9

The Crown, Public Authorities and Class Action Lawsuits

Canniffe, Michael 05 December 2011 (has links)
This work considers the interplay between the Crown, public authorities and the class action device. The class action is a relatively recent legal innovation that allows for the collective redress of similarly situated victims through a single strand of litigation. Class actions are most commonly associated with the pursuit and remediation of corporate wrongdoing, however the Canadian government has been pursued to a significant extent as class action law has rolled out across the country. In stark contrast to commercial defendants, public authorities carry on their activities for the public good and on a not-for-profit basis. The best of intentions and a lack of profit do not imply that liability should be denied, rather that it should be managed as effectively as possible. This work examines and advocates for the careful use of various tools which limit the potential impact class action lawsuits pose to public service delivery.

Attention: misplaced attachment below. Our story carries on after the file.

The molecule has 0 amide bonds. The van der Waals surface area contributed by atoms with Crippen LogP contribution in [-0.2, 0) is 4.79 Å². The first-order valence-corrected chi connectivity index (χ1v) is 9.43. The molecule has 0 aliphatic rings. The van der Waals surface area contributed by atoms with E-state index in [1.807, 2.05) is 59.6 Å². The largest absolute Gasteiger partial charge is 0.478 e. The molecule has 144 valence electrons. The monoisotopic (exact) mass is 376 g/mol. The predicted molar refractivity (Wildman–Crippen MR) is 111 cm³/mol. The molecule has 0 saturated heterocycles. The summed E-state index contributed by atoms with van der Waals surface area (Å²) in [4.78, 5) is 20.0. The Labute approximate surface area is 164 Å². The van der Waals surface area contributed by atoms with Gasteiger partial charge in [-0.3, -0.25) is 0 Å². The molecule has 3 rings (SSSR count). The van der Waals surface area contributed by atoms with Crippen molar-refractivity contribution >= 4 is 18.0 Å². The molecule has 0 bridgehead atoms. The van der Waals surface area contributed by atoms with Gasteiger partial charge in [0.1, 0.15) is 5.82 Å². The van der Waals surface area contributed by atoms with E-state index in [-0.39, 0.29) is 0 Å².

10

Parallel Imports: A Copyright Problem with no Copyright Solution

Iturralde Gonzalez, Raul 12 February 2010 (has links)
Parallel Imports refer to the legal importation of products that have some form of Intellectual Property rights attached to them. These products enter in direct competition with the products authorized for the imported market. As a result of that, Intellectual Property holders have attempted to deter these importations through the enforcement of Intellectual Property rights (such as Trademarks and Copyrights). In this work, it will be shown that Copyrights cannot be used to prevent Parallel Imports. Copyrights grant the right to reproduce works of authorship and in that form to obtain a benefit from their first sale. Copyrights do not grant protection beyond that first sale making them unsuitable to halt the importation of original products. By studying the form in which other countries have managed the Parallel Importation problem, a solution will be given to this issue.